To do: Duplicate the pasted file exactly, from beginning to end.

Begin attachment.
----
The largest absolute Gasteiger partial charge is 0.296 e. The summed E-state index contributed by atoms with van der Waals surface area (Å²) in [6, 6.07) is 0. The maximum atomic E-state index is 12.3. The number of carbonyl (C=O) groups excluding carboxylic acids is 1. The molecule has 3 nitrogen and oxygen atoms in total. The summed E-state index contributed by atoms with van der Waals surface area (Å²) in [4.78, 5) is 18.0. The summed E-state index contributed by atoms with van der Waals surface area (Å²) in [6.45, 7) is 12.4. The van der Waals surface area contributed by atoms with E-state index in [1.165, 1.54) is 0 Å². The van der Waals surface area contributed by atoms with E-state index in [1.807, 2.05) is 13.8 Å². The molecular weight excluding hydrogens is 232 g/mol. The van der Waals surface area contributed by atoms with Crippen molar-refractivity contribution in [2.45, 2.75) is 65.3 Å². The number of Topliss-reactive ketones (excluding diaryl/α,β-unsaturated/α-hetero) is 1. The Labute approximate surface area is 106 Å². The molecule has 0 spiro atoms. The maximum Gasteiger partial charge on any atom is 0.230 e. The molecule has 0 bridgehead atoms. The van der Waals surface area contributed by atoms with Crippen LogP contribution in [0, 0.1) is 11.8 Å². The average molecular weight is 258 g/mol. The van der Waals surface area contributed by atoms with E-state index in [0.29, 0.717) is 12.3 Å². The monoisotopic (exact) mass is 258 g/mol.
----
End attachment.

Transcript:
The largest absolute Gasteiger partial charge is 0.296 e. The summed E-state index contributed by atoms with van der Waals surface area (Å²) in [6, 6.07) is 0. The maximum atomic E-state index is 12.3. The number of carbonyl (C=O) groups excluding carboxylic acids is 1. The molecule has 3 nitrogen and oxygen atoms in total. The summed E-state index contributed by atoms with van der Waals surface area (Å²) in [4.78, 5) is 18.0. The summed E-state index contributed by atoms with van der Waals surface area (Å²) in [6.45, 7) is 12.4. The van der Waals surface area contributed by atoms with E-state index in [1.165, 1.54) is 0 Å². The van der Waals surface area contributed by atoms with E-state index in [1.807, 2.05) is 13.8 Å². The molecular weight excluding hydrogens is 232 g/mol. The van der Waals surface area contributed by atoms with Crippen molar-refractivity contribution in [2.45, 2.75) is 65.3 Å². The number of Topliss-reactive ketones (excluding diaryl/α,β-unsaturated/α-hetero) is 1. The Labute approximate surface area is 106 Å². The molecule has 0 spiro atoms. The maximum Gasteiger partial charge on any atom is 0.230 e. The molecule has 0 bridgehead atoms. The van der Waals surface area contributed by atoms with Crippen LogP contribution in [0, 0.1) is 11.8 Å². The average molecular weight is 258 g/mol. The van der Waals surface area contributed by atoms with E-state index in [0.29, 0.717) is 12.3 Å². The monoisotopic (exact) mass is 258 g/mol.